Do you admire others’ tidy homes or office spaces? Do you wish you knew how they do it?...Without a lot of blah, blah, blah, here ya go!
1) Don’t make a mess all day every day and expect it to magically disappear with 15 minutes’ worth of attention. When you move into or re-organize a space (desk, garage, patio, closet, etc.), ensure EVERYthing has a specific place to go. Don’t mix items with a dismissive ‘I’ll sort that later’ thought in mind. It won’t happen and you won’t know where to put things later. It really is an ‘everything has a place and everything in its place’ proposition.
2) Cleaning supplies: Always have back-ups. Don’t let the lack of a new sponge, a canister of cleanser or you-fill-in-the-blank for preferred supply, stop you from acting on that sudden impulse to clean the sink, floor or ceiling fan. (It really CAN happen!)
3) Don’t go to bed with every room needing to be tidied. Dinner dishes in the sink? Sure, if they’re rinsed and stacked. No one’s going to die…Ingredients all over the counter – nope. The bigger the mess remains, the more subliminal permission you (and everyone in your household) receive to make it bigger. That aforementioned 15 minutes? Goes right out the window in this 1(!) space.
* Undressing to go to bed? Have a hamper within throwing distance – poof!
* Eliminate the excuse for not throwing things in the trash as used - put a waste basket in every room.
* Family room scattered with jackets, backpacks, shoes, pillows, remotes…Make their owners accountable every night. Hopefully, the struggle to create this habit /expectation will be minimal. It’ll definitely be worth it!Do not openly store anything on the floor. (See #s 2 and 3.) Hang things up and put them in the appropriate spaces every day. This includes books, sorted papers, glasses, remotes, clothes, shoes…What can be on the floor – storage bins for shoes at the most used door, mail in-basket (to be sorted no less than once per week), 1 bin for blankets used for tv watching, and 1 bin for toy overflow.
4) Do not over decorate. ‘Totally get you want to add pops of color, reflective surfaces and knick-knacks that make your house a home. But, the more there is on a surface (kitchen counters, end tables, coffee tables, nightstands, entry tables, etc.), the more cluttered the space appears and feels, and the more likely these decorative items will become meshed with otherwise overlooked dishes, pens, papers, clothes, to-go containers, etc. It all just starts to blend (and collect unnecessary dusting) after a while. So, clear the surfaces minus the used every day items and a minimal amount of decorative items, (size and number dependent on surface size, usually 1-3 items).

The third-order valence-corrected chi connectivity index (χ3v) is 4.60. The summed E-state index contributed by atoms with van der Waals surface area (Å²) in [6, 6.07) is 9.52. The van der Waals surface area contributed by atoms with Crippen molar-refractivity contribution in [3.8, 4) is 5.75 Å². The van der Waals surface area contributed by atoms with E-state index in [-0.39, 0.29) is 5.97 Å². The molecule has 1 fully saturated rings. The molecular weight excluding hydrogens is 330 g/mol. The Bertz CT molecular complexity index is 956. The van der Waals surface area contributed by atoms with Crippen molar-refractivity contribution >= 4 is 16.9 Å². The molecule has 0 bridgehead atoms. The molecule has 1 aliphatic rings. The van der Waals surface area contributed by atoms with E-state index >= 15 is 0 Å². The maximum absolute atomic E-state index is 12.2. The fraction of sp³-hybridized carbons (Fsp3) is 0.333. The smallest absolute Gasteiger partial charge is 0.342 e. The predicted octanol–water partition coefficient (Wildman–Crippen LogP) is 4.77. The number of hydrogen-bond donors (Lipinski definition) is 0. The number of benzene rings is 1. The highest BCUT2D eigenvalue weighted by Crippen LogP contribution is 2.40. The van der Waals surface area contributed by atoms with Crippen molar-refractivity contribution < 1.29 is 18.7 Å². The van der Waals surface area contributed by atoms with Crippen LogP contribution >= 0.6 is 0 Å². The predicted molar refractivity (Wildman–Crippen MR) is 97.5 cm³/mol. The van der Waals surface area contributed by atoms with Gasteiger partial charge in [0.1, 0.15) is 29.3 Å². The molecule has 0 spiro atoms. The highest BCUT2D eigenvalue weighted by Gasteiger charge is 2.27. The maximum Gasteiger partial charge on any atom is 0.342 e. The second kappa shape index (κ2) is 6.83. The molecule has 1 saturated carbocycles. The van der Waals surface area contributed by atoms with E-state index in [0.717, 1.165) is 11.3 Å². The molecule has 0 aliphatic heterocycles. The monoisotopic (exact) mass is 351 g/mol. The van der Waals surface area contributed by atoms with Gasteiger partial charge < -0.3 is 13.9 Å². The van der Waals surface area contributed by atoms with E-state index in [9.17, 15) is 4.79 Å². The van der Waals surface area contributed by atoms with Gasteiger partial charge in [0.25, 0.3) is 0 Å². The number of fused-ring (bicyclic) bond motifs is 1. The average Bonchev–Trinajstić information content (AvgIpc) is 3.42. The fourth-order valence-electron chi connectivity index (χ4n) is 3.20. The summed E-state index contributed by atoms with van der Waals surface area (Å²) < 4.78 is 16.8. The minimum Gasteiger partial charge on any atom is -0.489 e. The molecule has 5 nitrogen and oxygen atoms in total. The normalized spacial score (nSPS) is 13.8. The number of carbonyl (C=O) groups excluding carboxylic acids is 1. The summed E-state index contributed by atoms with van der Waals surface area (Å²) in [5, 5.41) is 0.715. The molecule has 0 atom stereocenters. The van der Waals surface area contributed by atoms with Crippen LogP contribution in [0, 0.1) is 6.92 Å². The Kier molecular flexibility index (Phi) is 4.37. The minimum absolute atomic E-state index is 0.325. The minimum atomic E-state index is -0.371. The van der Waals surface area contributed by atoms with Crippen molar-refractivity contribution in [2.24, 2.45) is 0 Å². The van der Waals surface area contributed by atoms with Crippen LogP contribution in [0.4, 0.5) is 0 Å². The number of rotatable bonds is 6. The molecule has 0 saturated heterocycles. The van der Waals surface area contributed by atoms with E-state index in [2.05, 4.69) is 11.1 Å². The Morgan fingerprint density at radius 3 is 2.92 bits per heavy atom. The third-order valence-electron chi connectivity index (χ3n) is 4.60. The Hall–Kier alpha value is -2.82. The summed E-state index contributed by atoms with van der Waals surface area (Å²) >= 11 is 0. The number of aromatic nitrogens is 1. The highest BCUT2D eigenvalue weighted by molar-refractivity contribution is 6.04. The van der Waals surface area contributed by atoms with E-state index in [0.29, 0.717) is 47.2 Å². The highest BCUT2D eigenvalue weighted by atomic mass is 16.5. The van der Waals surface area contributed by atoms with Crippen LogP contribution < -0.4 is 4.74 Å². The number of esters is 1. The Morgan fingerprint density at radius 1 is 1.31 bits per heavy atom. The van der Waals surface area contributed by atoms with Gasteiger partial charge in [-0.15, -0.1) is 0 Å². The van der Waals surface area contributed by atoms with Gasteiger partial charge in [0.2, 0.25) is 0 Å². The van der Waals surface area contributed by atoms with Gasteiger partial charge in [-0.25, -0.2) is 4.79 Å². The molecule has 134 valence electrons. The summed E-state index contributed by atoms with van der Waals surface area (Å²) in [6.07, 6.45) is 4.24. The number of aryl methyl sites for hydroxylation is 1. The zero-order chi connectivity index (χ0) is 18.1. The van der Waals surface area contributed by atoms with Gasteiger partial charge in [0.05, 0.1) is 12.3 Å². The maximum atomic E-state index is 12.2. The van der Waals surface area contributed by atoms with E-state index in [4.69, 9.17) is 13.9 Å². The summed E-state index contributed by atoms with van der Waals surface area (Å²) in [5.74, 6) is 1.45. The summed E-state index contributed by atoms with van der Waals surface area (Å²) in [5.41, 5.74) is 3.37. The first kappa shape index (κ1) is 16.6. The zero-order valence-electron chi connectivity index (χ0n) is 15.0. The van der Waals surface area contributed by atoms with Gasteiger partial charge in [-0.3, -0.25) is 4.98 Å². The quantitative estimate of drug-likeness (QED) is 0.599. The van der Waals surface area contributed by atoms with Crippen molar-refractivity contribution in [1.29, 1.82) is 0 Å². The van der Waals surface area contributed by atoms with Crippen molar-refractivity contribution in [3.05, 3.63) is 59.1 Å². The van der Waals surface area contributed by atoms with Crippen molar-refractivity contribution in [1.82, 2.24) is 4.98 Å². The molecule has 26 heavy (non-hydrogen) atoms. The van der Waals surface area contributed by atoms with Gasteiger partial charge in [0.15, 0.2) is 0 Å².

* Kitchen: Coffee maker. (Put the ‘fixings’ in the closest storage space.) And/or possibly the toaster or blender. If you only use these once a week or so, store them instead (even if that means adding a shelf somewhere).
* Bathroom: Soap/soap dispenser. Oral hygiene products should be stored if within water splashing area of toilet.
* Bedrooms: Lamps and no more than 1 item on nightstands.
You get the picture…Speaking of which – if you have a TON of family pictures make a gallery of them in 1 space. If you need to update the wall, insert the new picture on top of an existing one. Don’t create a cluttered wall. It will only add to the mind’s vision of a cluttered room.
Bottom-line: The less cluttered your space/s appear, the less disorganized (and stressed!) you will feel. By spending just a few minutes a day ensuring things are tidy by day’s end, the more likely that 15 minutes of tidying can happen should someone announce they’re on their way. AND, just as important, you’ll actually be more organized because you’ll know where to find everything. Ta-da!
If you need help – just contact us. It really can be that easy.
Kathryn Hisert's experience includes 30+ years of sales and marketing. This includes having been a Realtor for over a decade, a Marketing association president, and an Accredited Staging Professional. She is currently a member of NAPO (National Association of Productivity and Organizing), the National and Arizona Realtor associations and various home staging groups.